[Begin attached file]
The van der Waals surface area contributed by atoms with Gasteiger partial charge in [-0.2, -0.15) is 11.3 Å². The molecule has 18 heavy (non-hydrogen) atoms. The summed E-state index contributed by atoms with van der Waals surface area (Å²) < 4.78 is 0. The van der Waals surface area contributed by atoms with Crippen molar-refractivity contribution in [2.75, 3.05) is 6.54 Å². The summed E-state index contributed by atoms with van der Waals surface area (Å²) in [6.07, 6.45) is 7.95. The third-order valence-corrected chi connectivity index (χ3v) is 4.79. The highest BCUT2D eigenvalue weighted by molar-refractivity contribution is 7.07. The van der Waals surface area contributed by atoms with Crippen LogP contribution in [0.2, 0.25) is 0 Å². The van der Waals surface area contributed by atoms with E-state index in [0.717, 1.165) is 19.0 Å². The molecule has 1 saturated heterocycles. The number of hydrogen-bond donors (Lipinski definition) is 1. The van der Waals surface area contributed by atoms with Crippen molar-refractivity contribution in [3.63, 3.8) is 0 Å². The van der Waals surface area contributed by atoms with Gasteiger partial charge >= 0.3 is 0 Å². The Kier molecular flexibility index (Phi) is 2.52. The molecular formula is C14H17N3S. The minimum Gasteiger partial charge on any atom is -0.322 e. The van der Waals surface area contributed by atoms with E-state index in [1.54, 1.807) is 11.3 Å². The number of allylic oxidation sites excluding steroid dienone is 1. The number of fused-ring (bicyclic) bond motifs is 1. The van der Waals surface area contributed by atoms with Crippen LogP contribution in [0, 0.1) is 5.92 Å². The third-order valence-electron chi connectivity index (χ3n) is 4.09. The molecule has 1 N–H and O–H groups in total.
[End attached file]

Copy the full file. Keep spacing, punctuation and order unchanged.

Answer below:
The van der Waals surface area contributed by atoms with Gasteiger partial charge in [-0.2, -0.15) is 11.3 Å². The molecule has 18 heavy (non-hydrogen) atoms. The summed E-state index contributed by atoms with van der Waals surface area (Å²) < 4.78 is 0. The van der Waals surface area contributed by atoms with Crippen molar-refractivity contribution in [2.75, 3.05) is 6.54 Å². The summed E-state index contributed by atoms with van der Waals surface area (Å²) in [6.07, 6.45) is 7.95. The third-order valence-corrected chi connectivity index (χ3v) is 4.79. The highest BCUT2D eigenvalue weighted by molar-refractivity contribution is 7.07. The van der Waals surface area contributed by atoms with Crippen LogP contribution in [0.2, 0.25) is 0 Å². The van der Waals surface area contributed by atoms with E-state index in [0.717, 1.165) is 19.0 Å². The molecule has 1 saturated heterocycles. The number of hydrogen-bond donors (Lipinski definition) is 1. The van der Waals surface area contributed by atoms with Crippen molar-refractivity contribution in [3.63, 3.8) is 0 Å². The van der Waals surface area contributed by atoms with Gasteiger partial charge >= 0.3 is 0 Å². The Kier molecular flexibility index (Phi) is 2.52. The molecular formula is C14H17N3S. The minimum Gasteiger partial charge on any atom is -0.322 e. The van der Waals surface area contributed by atoms with E-state index in [1.54, 1.807) is 11.3 Å². The number of allylic oxidation sites excluding steroid dienone is 1. The number of fused-ring (bicyclic) bond motifs is 1. The van der Waals surface area contributed by atoms with Crippen LogP contribution in [0, 0.1) is 5.92 Å². The third-order valence-electron chi connectivity index (χ3n) is 4.09. The molecule has 1 N–H and O–H groups in total.